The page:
For Immediate Release: May 27, 2015


Tanea Jackson
Washington, DC — The following is a statement from American Association for Justice President Lisa Blue on today’s release of the plan to implement the “Fair Pay and Safe Workplaces” Executive Order including the Department of Labor’s proposed guidance and the FAR Council’s proposed rule to amend the Federal Acquisition Regulation (FAR):
"The American Association for Justice strongly supports the Fair Pay and Safe Workplaces Executive Order, and we applaud the Administration’s release of its proposed plan to ensure that up to 26 million Americans employed by federal contractors are compensated fairly, and better protected from workplace discrimination and violence.
“The Fair Pay and Safe Workplaces Executive Order will help level the playing field for companies that treat their employees fairly, and will ensure that employees of federal contractors can hold those corporations accountable for egregious cases of abuse by prohibiting the use of forced arbitration in disputes involving discrimination, sexual harassment, and assault. 
“It is offensive that federal government contractors who are willing to take millions of tax dollars would deny employees their right to hold them accountable in court, and we applaud the Administration for standing up for taxpayers and workers by prohibiting contractors from engaging in this un-American practice.
Background on Forced Arbitration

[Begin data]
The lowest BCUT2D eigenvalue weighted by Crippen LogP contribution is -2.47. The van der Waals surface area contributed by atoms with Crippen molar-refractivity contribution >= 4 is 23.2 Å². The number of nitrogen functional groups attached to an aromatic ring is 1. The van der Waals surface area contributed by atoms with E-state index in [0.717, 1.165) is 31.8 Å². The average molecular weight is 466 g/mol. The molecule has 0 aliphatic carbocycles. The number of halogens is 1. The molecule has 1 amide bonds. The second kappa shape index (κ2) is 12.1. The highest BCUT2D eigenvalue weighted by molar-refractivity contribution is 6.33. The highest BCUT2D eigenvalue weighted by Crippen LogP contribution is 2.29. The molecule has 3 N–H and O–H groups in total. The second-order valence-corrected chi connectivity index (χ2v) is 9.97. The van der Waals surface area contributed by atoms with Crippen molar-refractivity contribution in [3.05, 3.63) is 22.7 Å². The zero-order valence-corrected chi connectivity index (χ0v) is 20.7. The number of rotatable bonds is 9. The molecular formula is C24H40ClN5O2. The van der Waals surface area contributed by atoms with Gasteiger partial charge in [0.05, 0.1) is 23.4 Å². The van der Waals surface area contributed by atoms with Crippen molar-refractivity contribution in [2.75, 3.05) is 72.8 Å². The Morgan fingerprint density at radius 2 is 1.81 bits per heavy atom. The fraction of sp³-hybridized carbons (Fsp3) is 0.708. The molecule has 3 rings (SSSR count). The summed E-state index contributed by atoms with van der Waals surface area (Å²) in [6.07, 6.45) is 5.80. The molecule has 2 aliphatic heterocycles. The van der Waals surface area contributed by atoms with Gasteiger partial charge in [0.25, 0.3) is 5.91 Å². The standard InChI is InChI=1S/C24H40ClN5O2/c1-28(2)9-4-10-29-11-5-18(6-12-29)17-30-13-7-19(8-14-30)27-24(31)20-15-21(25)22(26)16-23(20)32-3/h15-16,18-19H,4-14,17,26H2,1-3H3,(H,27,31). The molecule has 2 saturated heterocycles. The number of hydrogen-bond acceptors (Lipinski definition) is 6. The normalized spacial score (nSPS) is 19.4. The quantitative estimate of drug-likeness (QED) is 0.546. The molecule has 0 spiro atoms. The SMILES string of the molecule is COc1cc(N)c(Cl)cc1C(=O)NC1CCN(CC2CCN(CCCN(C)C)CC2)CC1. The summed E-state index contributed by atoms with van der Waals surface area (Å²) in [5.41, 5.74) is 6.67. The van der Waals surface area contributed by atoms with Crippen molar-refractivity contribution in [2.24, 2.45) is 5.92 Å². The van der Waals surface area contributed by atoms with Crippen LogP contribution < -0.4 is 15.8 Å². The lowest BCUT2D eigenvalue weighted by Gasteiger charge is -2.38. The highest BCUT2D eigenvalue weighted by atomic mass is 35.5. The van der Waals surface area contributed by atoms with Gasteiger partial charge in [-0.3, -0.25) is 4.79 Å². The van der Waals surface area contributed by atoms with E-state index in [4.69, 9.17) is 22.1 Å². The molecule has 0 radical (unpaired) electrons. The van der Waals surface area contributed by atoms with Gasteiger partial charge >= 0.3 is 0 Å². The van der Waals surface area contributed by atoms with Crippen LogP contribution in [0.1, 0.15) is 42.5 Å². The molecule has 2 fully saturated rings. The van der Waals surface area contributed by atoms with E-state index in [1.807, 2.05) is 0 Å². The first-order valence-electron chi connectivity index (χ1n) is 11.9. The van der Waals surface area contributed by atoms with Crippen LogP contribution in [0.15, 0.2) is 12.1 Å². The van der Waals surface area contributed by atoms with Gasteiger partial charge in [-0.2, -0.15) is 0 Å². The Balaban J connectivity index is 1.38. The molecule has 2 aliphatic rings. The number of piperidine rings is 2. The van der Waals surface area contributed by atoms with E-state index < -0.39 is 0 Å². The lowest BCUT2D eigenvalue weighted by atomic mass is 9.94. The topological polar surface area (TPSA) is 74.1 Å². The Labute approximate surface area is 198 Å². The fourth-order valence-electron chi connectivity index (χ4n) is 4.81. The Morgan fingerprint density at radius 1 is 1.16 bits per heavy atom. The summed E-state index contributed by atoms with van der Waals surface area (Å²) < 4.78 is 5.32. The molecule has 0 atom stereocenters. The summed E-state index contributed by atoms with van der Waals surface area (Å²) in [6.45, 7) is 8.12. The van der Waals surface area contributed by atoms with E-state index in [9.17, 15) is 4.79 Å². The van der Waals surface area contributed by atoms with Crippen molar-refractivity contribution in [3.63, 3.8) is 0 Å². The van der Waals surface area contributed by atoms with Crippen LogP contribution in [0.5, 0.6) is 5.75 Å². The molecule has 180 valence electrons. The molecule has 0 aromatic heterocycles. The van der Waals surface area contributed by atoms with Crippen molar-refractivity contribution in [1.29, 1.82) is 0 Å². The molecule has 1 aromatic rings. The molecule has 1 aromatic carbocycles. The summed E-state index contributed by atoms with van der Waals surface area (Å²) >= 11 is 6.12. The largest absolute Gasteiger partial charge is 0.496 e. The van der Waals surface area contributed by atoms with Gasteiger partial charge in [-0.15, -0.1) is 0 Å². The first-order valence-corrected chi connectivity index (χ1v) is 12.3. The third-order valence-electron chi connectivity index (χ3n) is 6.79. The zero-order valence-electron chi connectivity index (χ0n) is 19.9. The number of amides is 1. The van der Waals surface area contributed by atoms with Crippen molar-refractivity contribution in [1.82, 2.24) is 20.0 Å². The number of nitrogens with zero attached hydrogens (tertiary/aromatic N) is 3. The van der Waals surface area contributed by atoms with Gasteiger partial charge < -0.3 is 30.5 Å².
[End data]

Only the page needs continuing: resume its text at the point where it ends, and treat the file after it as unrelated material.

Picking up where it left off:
The Fair Pay and Safe Workplaces Executive Order prohibits corporations with federal contracts of $1 million or more from subjecting their employees to forced arbitration for accusations of employment discrimination or civil suits related to sexual assault or harassment. 
The Department of Labor estimates that there are roughly 24,000 businesses with federal contracts, employing about 26 million workers. 
In addition to the ban on forced arbitration for disputes under Title VII, and sexual assault and harassment, the Executive Order will:
  • Require prospective contractors and their subcontractors to disclose labor law violations from the past three years before they are awarded a federal government contract. 
  • Ensure that corporations that repeatedly violate the rights of their employees and disregard workplace safety don’t receive federal government contracts.
  • Require corporations to provide employees with information concerning their hours worked, overtime hours, pay, and any additions to or deductions made from their pay so employees can be sure they’re getting paid what they’re owed.
  • Because corporations with workplace violations are more likely to encounter performance problems, today’s action will also improve the efficiency of federal contracting and result in savings to American taxpayers


The American Association for Justice works to preserve the constitutional right to trial by jury and to make sure people have a fair chance to receive justice through the legal system when they are injured by the negligence or misconduct of others—even when it means taking on the most powerful corporations. Visit